policymakers, citizen groups, and the media." Shell Oil is promoting
its "Fuel Stretch Principles," which "help people improve their fuel
economy," and its credit card, "which offers a 5% rebate on gas
SOURCE: New York Times, May 3, 2006
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"Putting VNRs, b-roll, and SMTs on the Web is quickly becoming a
corporate necessity," claims PR Week, referring to sponsored "news"
packages, interviews and other video. A MultiVu executive "notes
that pharma companies in particular are using broadcast content on
the Web to reach out to a different audience. ... MultiVu recently
produced a VNR package about osteoporosis for spinal-product company
Kyphon and later incorporated the footage into a multimedia news
release ... to target physicians." PR Week also suggests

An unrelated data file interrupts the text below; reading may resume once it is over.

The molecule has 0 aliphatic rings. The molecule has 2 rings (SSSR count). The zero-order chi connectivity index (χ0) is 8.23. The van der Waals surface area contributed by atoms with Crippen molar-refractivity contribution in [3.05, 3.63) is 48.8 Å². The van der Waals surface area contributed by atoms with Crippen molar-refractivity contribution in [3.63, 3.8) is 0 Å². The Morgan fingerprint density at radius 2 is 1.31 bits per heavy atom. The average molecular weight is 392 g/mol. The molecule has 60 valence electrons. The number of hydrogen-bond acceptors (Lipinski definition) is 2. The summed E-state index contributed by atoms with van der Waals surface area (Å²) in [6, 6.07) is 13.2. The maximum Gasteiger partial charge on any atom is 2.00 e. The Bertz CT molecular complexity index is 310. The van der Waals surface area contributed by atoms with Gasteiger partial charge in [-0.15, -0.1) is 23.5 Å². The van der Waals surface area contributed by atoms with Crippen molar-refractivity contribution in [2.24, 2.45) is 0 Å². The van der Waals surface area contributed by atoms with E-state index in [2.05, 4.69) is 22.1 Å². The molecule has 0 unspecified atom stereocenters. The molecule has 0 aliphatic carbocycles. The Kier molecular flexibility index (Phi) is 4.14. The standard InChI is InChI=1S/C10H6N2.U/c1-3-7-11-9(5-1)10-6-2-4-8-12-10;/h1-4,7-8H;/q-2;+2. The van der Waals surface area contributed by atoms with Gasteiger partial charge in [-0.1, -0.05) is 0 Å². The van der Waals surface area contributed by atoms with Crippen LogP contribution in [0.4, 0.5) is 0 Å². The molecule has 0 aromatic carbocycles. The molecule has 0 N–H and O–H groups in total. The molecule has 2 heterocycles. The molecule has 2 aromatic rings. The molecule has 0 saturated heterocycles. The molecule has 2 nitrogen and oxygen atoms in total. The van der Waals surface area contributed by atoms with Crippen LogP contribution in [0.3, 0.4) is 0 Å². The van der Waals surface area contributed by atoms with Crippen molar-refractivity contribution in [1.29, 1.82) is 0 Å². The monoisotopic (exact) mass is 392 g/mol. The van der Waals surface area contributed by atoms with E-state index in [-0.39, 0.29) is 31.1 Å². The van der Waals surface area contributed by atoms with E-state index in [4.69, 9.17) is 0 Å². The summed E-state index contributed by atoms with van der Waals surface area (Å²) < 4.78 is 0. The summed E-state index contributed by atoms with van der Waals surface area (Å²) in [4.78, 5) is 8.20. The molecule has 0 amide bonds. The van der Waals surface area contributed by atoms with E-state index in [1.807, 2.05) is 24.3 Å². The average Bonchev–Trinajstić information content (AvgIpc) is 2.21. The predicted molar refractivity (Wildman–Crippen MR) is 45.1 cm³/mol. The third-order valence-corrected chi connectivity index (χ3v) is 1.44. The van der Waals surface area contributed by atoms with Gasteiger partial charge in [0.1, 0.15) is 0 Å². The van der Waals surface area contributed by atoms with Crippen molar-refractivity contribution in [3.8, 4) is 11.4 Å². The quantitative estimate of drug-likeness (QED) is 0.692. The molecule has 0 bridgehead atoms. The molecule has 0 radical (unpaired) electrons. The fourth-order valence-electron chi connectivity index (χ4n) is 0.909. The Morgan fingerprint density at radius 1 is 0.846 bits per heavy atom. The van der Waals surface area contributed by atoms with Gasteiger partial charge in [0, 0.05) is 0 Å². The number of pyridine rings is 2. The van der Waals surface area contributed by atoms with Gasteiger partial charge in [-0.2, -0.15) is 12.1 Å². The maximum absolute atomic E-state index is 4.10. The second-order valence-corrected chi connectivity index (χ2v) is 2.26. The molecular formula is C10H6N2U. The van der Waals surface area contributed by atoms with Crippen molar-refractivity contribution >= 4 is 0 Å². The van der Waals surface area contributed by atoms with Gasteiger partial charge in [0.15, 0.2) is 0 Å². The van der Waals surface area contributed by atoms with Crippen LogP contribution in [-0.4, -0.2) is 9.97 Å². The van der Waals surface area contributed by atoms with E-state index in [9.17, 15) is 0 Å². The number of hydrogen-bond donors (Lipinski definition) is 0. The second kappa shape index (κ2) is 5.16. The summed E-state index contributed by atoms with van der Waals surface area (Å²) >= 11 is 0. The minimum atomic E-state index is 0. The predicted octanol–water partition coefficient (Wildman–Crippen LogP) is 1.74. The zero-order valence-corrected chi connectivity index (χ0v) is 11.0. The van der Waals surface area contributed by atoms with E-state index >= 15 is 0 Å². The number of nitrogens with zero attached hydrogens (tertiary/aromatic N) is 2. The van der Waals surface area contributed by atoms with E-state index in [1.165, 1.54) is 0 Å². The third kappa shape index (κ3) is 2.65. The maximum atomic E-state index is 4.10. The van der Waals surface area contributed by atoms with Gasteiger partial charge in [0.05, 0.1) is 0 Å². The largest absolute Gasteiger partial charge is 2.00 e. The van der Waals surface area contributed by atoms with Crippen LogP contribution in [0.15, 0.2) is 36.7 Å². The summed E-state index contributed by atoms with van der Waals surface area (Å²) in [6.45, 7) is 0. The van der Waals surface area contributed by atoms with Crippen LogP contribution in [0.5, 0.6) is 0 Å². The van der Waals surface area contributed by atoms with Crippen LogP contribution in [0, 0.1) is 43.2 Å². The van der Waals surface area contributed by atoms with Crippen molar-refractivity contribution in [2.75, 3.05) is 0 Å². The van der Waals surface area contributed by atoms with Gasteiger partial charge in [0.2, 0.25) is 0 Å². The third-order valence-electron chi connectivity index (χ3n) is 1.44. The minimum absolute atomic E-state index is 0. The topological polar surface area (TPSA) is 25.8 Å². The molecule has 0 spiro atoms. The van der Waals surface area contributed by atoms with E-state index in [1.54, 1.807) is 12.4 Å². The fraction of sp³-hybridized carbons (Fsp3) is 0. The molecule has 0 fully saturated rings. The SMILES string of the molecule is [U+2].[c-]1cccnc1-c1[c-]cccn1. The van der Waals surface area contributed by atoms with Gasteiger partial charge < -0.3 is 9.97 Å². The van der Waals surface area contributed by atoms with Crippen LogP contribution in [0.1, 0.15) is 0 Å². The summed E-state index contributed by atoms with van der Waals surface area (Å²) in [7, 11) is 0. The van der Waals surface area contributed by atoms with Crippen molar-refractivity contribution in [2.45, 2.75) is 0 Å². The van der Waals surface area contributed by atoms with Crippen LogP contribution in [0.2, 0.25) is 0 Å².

distributing corporate video via podcasts, RSS feeds and iTunes. In
related news, "VNR Queen" Robin Raskin is featured on the new Yahoo!
Tech website. In their release announcing the site, Yahoo! calls
Raskin "The Boomer," and says she will provide "regular coverage
focused on a maturing audience." Red Herring writes that Yahoo! Tech
is "designed to help consumers and provide a preferred advertising
platform for product marketers."
SOURCE: PR Week (sub req'd), May 1, 2006
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The New York Times, Washington Post and other "major U.S. newspapers
often quote Jeff Kagan -- regarded as one of the most influential
telecommunications analysts -- but invariably leave out the fact
that he is paid by many companies in the industry to offer his
comments to the media," reports Tim Arango. Kagan's web site
describes him as a "'fee-based' analyst" who "gives interviews,